Got a craving for thoroughly freaky horror movies that are instantly meme-able?
This is your lucky week, with new Batman Robert Pattinson’s The Lighthouse going head to head with a characteristically unhinged Nic Cage offering.
Pattinson appears in the black-and-white creeper alongside the gloriously craggy Willem Dafoe.
It’s the latest from writer/director Robert Eggers, who wowed audiences worldwide in 2015 with his terrifying Oscar-nominated feature debut The Witch.
That black magic hit was set in 1630s New England and saw a young family banished from their village and trying to make a go of farming solo.
Bedevilled with spooky goings-on in the woods nearby, oldest daughter Thomasin (Anya Taylor-Joy) may or may not be under the influence of Satan.
The Washington Post’s Ann Hornaday announced Eggers as “a filmmaker who, despite his newcomer status, seems to have arrived in the full throes of maturity,” comparing The Witch to seminal genre classics The Omen, Rosemary’s Baby and The Exorcist.
The Lighthouse, co-written with Eggers’ brother Max and set in roughly the same period, builds on The Witch’s malevolent menace.
A gifted young actor, Pattinson (Good Time, High Life), has, like his ex Kristen Stewart, long left the shadow of Twilight.
Here he plays Ephraim, a young American drifter with a sketchy back story.
The sort for whom spending a month on a remote island with only one other man in close company is an appealing escape.
Dafoe is brilliant as Thomas, a crusty old sea dog with a short temper who likes a drink and has little time for his teetotal subordinate.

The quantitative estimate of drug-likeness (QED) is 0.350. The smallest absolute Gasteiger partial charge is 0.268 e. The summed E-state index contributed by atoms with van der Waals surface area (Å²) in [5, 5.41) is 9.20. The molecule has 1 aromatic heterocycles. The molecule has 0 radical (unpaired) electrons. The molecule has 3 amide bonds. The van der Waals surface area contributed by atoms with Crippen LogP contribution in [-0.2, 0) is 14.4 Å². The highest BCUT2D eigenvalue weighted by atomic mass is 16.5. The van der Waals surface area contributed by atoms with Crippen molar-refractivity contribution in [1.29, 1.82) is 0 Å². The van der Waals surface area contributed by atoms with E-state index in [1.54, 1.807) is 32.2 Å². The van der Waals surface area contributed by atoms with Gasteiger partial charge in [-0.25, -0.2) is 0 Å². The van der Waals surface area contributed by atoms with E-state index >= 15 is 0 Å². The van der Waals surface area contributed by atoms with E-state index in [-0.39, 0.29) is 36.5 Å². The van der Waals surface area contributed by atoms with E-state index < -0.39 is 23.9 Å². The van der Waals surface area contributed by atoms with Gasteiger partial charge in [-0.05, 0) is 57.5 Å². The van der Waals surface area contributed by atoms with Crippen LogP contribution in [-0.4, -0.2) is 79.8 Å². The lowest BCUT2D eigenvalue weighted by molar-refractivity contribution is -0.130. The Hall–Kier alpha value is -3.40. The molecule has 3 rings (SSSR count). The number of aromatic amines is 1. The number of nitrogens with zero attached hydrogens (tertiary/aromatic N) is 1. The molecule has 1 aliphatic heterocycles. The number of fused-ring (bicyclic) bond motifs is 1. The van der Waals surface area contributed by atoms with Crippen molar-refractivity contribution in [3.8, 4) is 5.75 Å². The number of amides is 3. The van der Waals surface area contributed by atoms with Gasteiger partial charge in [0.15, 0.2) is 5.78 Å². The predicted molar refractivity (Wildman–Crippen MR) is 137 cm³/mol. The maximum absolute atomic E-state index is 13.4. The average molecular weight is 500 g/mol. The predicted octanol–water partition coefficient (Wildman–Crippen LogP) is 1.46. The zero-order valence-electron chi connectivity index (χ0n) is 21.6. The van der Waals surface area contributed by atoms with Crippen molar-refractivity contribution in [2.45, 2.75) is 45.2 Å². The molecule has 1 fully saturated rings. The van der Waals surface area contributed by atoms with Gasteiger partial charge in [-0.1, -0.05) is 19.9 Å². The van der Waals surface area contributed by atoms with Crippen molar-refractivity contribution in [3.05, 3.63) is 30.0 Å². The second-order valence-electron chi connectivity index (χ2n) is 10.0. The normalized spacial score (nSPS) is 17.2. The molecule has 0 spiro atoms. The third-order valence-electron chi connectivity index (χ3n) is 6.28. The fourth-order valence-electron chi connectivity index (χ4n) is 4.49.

He certainly won’t allow the younger man to tend to the lighthouse’s light.
However, Ephraim, spying from below, catches glimpses of a disturbingly erotic dalliance with what appears to be giant octopus tentacles.
Is it the mythical sea beast the Kraken, given Ephraim dreams of the siren call of a beautiful mermaid (Valeriia Karaman)?
He also has a furious temper at the island’s swirling seagulls, said to be inhabited by the spirits of drowned seamen.
As a storm rolls in, all hell breaks loose, pitting Thomas and Ephraim against one another.
The final shot is a jaw-dropper that will have you chewing over the entrails of this cracking horror movie for years to come.
It’s so good Eggers took home the critic-bestowed FIPRESCI Prize from the Cannes Film Festival for The Lighthouse last year.
Then there’s gloriously trippy Color Out of Space.
While not quite in the same league, it continues Cage’s latter-day career lean into bonkers, B-movie fare as alpaca farmer Nathan.
If The Lighthouse went wild with unruly gulls and gropey tentacles, Color Out of Space will never let you look at the woolly wonders of alpacas in quite the same way ever again.
Directed by cult fave South African filmmaker Richard Stanley – infamously fired from the set of Val Kilmer’s The Island of Dr Moreau in 1996 – it’s a hoot bathed in pink and purple hues.
Adapted by Stanley and screenwriter Scarlett Amaris from a short story by hugely influential horror meister HP Lovecraft, it sees a glowing meteorite crash on Nathan’s front lawn.
Pretty soon the space rock is mutating everything around the farm, from the flora and fauna to the family itself, as Nathan tries to reconnect with wife Theresa (The Rook star Joely Richardson) after her cancer surgery.
With a hint of Stranger Things, the kids (Big Eyes star Madeleine Arthur, The OA’s Brendan Meyer and The Haunting of Hill House’s Julian Hilliard) team up with American Gothic’s Elliot Knight to try and save the day.
Good luck with that.
Just as in Cage’s previous instant cult hit Mandy, no one’s getting out of this increasingly unhinged treat unscathed, least of all the alpacas.
Destined to be shown back to back in late-night double bills, The Lighthouse and Color Out of Space are a demonically good double dip, so treat yourself and see both.